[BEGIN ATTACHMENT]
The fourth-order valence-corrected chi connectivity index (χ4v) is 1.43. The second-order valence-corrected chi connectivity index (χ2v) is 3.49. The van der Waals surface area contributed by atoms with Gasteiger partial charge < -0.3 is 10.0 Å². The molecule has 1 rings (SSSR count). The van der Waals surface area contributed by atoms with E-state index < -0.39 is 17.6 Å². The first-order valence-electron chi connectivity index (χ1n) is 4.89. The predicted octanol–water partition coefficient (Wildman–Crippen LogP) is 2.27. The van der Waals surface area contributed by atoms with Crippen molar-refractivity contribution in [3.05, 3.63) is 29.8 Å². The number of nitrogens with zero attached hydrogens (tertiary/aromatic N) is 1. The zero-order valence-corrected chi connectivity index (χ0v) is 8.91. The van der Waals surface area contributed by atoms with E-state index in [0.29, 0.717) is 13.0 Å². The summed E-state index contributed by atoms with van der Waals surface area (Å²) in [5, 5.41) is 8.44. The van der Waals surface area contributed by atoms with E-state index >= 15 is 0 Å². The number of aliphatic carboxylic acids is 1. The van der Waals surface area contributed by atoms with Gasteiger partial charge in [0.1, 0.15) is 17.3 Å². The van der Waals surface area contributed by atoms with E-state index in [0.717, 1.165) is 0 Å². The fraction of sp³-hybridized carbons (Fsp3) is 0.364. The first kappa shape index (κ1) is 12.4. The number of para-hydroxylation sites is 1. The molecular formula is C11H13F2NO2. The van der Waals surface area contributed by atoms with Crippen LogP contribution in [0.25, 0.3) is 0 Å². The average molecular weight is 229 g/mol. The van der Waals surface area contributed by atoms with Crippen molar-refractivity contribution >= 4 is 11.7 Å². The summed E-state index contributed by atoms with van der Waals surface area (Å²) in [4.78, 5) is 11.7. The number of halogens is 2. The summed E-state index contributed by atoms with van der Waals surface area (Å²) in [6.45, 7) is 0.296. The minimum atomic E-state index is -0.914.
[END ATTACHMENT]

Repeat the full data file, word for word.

The fourth-order valence-corrected chi connectivity index (χ4v) is 1.43. The second-order valence-corrected chi connectivity index (χ2v) is 3.49. The van der Waals surface area contributed by atoms with Gasteiger partial charge < -0.3 is 10.0 Å². The molecule has 1 rings (SSSR count). The van der Waals surface area contributed by atoms with E-state index < -0.39 is 17.6 Å². The first-order valence-electron chi connectivity index (χ1n) is 4.89. The predicted octanol–water partition coefficient (Wildman–Crippen LogP) is 2.27. The van der Waals surface area contributed by atoms with Crippen molar-refractivity contribution in [3.05, 3.63) is 29.8 Å². The number of nitrogens with zero attached hydrogens (tertiary/aromatic N) is 1. The zero-order valence-corrected chi connectivity index (χ0v) is 8.91. The van der Waals surface area contributed by atoms with E-state index in [0.29, 0.717) is 13.0 Å². The summed E-state index contributed by atoms with van der Waals surface area (Å²) in [5, 5.41) is 8.44. The van der Waals surface area contributed by atoms with E-state index >= 15 is 0 Å². The number of aliphatic carboxylic acids is 1. The van der Waals surface area contributed by atoms with Gasteiger partial charge in [0.1, 0.15) is 17.3 Å². The van der Waals surface area contributed by atoms with E-state index in [0.717, 1.165) is 0 Å². The fraction of sp³-hybridized carbons (Fsp3) is 0.364. The first kappa shape index (κ1) is 12.4. The number of para-hydroxylation sites is 1. The molecular formula is C11H13F2NO2. The van der Waals surface area contributed by atoms with Crippen LogP contribution in [0.25, 0.3) is 0 Å². The average molecular weight is 229 g/mol. The van der Waals surface area contributed by atoms with Crippen molar-refractivity contribution >= 4 is 11.7 Å². The summed E-state index contributed by atoms with van der Waals surface area (Å²) in [4.78, 5) is 11.7. The number of halogens is 2. The summed E-state index contributed by atoms with van der Waals surface area (Å²) in [6.45, 7) is 0.296. The minimum atomic E-state index is -0.914.